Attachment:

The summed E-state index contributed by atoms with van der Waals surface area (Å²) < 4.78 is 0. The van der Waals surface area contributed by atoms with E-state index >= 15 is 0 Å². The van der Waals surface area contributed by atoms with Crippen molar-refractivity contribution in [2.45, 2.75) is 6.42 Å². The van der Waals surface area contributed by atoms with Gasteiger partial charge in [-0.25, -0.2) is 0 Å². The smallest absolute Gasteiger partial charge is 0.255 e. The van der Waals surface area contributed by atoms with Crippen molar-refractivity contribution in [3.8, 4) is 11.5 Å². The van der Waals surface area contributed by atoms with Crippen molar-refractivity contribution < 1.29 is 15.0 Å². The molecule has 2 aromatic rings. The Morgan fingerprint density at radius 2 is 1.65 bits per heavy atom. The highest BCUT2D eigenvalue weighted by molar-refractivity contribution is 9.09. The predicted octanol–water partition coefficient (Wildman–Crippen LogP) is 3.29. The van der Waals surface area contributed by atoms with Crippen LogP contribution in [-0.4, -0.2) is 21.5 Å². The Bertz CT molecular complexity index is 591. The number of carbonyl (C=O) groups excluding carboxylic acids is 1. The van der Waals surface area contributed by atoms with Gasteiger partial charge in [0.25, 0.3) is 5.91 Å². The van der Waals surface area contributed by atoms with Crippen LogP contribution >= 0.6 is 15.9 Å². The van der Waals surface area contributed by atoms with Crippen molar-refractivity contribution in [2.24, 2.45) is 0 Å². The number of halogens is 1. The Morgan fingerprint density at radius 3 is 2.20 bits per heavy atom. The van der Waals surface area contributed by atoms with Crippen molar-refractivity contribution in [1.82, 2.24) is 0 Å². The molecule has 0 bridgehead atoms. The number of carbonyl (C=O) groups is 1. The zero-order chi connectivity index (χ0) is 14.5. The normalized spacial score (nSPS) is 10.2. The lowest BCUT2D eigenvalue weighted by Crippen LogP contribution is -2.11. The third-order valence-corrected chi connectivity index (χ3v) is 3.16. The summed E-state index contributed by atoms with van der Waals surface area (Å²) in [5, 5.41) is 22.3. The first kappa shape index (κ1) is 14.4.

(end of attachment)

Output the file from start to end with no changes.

The summed E-state index contributed by atoms with van der Waals surface area (Å²) < 4.78 is 0. The van der Waals surface area contributed by atoms with E-state index >= 15 is 0 Å². The van der Waals surface area contributed by atoms with Crippen molar-refractivity contribution in [2.45, 2.75) is 6.42 Å². The van der Waals surface area contributed by atoms with Gasteiger partial charge in [-0.25, -0.2) is 0 Å². The smallest absolute Gasteiger partial charge is 0.255 e. The van der Waals surface area contributed by atoms with Crippen molar-refractivity contribution in [3.8, 4) is 11.5 Å². The van der Waals surface area contributed by atoms with Crippen molar-refractivity contribution < 1.29 is 15.0 Å². The molecule has 2 aromatic rings. The Morgan fingerprint density at radius 2 is 1.65 bits per heavy atom. The highest BCUT2D eigenvalue weighted by molar-refractivity contribution is 9.09. The predicted octanol–water partition coefficient (Wildman–Crippen LogP) is 3.29. The van der Waals surface area contributed by atoms with Crippen LogP contribution in [-0.4, -0.2) is 21.5 Å². The Bertz CT molecular complexity index is 591. The number of carbonyl (C=O) groups excluding carboxylic acids is 1. The van der Waals surface area contributed by atoms with Gasteiger partial charge in [0.25, 0.3) is 5.91 Å². The van der Waals surface area contributed by atoms with Crippen LogP contribution >= 0.6 is 15.9 Å². The van der Waals surface area contributed by atoms with Crippen molar-refractivity contribution in [2.24, 2.45) is 0 Å². The number of halogens is 1. The Morgan fingerprint density at radius 3 is 2.20 bits per heavy atom. The van der Waals surface area contributed by atoms with Crippen molar-refractivity contribution in [1.82, 2.24) is 0 Å². The molecule has 0 bridgehead atoms. The number of carbonyl (C=O) groups is 1. The zero-order chi connectivity index (χ0) is 14.5. The normalized spacial score (nSPS) is 10.2. The lowest BCUT2D eigenvalue weighted by Crippen LogP contribution is -2.11. The third-order valence-corrected chi connectivity index (χ3v) is 3.16. The summed E-state index contributed by atoms with van der Waals surface area (Å²) in [5, 5.41) is 22.3. The first kappa shape index (κ1) is 14.4.